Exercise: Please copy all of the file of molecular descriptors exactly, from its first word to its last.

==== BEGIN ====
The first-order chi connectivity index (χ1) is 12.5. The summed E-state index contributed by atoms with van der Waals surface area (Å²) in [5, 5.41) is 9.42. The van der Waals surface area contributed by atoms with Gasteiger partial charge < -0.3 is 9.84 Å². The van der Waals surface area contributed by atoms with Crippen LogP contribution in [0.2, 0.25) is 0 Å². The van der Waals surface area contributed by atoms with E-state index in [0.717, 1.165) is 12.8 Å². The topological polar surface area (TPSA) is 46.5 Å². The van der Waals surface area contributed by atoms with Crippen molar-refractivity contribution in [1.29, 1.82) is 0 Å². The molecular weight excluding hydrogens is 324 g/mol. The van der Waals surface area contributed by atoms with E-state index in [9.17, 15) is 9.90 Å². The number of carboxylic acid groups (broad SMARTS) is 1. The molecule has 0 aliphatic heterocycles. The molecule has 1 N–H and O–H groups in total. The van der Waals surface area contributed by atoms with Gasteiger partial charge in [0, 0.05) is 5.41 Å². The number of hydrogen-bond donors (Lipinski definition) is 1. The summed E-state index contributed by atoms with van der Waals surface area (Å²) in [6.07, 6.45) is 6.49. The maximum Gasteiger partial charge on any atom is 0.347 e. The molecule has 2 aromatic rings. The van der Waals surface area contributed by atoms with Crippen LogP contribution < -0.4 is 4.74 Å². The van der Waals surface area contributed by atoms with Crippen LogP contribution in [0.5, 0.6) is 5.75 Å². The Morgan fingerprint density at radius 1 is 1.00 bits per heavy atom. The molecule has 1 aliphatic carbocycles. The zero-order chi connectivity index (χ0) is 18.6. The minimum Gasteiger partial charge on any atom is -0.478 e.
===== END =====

The first-order chi connectivity index (χ1) is 12.5. The summed E-state index contributed by atoms with van der Waals surface area (Å²) in [5, 5.41) is 9.42. The van der Waals surface area contributed by atoms with Gasteiger partial charge < -0.3 is 9.84 Å². The van der Waals surface area contributed by atoms with Crippen LogP contribution in [0.2, 0.25) is 0 Å². The van der Waals surface area contributed by atoms with E-state index in [0.717, 1.165) is 12.8 Å². The topological polar surface area (TPSA) is 46.5 Å². The van der Waals surface area contributed by atoms with Crippen molar-refractivity contribution in [1.29, 1.82) is 0 Å². The molecular weight excluding hydrogens is 324 g/mol. The van der Waals surface area contributed by atoms with E-state index in [9.17, 15) is 9.90 Å². The number of carboxylic acid groups (broad SMARTS) is 1. The molecule has 0 aliphatic heterocycles. The molecule has 1 N–H and O–H groups in total. The van der Waals surface area contributed by atoms with Gasteiger partial charge in [0, 0.05) is 5.41 Å². The number of hydrogen-bond donors (Lipinski definition) is 1. The summed E-state index contributed by atoms with van der Waals surface area (Å²) in [6.07, 6.45) is 6.49. The maximum Gasteiger partial charge on any atom is 0.347 e. The molecule has 2 aromatic rings. The van der Waals surface area contributed by atoms with Crippen LogP contribution < -0.4 is 4.74 Å². The van der Waals surface area contributed by atoms with Crippen LogP contribution in [0.5, 0.6) is 5.75 Å². The Morgan fingerprint density at radius 1 is 1.00 bits per heavy atom. The molecule has 1 aliphatic carbocycles. The zero-order chi connectivity index (χ0) is 18.6. The minimum Gasteiger partial charge on any atom is -0.478 e.